An employer did not violate employee privacy rights by installing a hidden camera aimed at catching a person viewing online pornography after business hours, California’s Supreme Court ruled.
The ruling in Abigail Hernandez et al. v. Hillsides Inc. et al. overturned a state appellate court’s finding that two employee plaintiffs in the case “suffered an intrusion into a protected zone of privacy that was so unjustified and offensive as to constitute a privacy violation.”
Hillsides operated a Pasadena, California, facility for neglected and abused children where the plaintiffs worked and shared an office, court records state.
In 2002, the facility’s director learned that at night, after the two plaintiffs left the premises, someone repeatedly used a computer in their shared office to view pornography. The director installed a hidden camera that was operated only at night after the plaintiffs left.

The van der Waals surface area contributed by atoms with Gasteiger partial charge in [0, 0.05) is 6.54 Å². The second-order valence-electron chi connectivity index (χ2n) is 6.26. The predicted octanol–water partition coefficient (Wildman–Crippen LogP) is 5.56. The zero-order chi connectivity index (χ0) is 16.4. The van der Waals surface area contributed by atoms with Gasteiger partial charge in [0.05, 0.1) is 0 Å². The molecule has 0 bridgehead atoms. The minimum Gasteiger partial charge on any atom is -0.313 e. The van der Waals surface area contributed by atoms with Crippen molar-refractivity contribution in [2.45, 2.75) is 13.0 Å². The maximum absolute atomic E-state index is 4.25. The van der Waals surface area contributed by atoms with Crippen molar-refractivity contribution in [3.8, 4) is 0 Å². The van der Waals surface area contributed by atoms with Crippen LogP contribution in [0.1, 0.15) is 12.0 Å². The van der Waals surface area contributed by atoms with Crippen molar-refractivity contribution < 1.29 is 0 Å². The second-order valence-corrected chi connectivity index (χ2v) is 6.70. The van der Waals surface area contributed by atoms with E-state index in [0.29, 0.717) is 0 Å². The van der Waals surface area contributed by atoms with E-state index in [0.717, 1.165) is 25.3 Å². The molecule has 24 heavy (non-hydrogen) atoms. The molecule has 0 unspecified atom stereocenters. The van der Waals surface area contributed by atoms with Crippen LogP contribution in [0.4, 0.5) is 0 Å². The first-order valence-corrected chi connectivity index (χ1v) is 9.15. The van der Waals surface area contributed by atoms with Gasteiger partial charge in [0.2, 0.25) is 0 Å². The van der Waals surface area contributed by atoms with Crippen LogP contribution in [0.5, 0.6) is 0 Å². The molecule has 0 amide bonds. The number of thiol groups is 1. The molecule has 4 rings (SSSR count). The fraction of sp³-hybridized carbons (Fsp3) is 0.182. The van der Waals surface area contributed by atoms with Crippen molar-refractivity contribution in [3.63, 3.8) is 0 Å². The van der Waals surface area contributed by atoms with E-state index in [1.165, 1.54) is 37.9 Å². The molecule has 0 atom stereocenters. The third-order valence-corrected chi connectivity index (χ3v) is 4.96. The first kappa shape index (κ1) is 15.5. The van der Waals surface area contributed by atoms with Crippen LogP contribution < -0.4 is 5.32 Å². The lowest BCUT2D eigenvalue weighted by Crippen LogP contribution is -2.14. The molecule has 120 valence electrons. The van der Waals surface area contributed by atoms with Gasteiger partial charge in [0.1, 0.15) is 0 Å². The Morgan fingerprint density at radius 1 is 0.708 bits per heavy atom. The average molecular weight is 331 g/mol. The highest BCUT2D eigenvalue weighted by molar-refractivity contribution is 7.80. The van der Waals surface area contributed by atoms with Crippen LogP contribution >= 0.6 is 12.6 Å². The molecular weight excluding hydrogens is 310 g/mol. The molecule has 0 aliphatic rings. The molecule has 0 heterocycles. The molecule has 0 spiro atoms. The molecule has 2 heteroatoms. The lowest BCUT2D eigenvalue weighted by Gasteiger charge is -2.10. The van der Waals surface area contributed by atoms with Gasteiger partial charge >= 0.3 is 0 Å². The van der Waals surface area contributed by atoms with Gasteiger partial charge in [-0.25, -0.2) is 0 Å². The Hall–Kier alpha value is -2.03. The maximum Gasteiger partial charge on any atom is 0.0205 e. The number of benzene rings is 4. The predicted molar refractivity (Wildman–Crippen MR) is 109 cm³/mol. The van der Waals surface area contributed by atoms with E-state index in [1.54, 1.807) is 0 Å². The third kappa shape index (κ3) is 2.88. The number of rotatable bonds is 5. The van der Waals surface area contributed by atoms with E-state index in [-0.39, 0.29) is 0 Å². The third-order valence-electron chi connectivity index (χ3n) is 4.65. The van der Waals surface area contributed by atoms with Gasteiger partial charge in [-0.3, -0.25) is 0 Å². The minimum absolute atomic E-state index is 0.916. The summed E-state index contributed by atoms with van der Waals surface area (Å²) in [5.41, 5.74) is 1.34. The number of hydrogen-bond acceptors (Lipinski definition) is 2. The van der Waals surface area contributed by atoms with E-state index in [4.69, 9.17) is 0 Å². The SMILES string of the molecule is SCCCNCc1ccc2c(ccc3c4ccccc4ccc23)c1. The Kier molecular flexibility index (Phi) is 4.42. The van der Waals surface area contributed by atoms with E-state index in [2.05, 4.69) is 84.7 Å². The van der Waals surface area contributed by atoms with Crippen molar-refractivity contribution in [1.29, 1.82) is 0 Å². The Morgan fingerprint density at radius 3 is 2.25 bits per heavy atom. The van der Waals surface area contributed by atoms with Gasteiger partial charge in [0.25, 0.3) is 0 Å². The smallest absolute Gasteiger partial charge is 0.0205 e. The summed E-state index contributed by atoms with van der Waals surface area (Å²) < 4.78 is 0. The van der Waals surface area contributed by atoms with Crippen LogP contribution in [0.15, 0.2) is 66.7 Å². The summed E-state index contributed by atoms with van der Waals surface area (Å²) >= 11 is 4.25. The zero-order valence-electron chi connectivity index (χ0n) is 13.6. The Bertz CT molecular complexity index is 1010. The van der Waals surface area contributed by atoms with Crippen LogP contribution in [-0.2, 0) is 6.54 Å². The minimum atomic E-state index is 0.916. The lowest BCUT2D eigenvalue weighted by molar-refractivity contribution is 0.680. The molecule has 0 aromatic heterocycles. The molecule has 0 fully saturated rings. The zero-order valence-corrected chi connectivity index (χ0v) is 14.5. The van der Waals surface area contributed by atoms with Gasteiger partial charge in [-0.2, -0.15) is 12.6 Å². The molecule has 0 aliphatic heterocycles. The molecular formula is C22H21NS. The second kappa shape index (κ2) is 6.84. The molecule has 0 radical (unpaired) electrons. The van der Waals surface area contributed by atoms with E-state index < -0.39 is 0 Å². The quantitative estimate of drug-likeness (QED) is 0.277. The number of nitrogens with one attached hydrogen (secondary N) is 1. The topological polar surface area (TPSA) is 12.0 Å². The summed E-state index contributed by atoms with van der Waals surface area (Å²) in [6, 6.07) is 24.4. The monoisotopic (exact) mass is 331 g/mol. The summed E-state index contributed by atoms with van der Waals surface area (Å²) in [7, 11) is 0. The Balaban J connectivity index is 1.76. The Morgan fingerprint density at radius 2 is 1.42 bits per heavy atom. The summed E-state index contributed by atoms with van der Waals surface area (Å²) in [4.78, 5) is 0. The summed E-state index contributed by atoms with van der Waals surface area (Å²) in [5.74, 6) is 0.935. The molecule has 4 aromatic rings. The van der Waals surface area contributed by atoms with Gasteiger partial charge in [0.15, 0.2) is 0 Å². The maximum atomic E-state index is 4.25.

Nonetheless, the workers filed a tort claim after discovering the camera.
The employer argued it neither viewed nor recorded the employees, so it did not intrude on their privacy.
The California Supreme Court agreed.
While finding that the employees had a reasonable expectation that their employer would not record their activities on video, “any actual surveillance was drastically limited in nature and scope, exempting plaintiffs from its reach,” according to the court’s unanimous opinion.
The court also found that the company had a responsibility to protect the children for whom it was caring.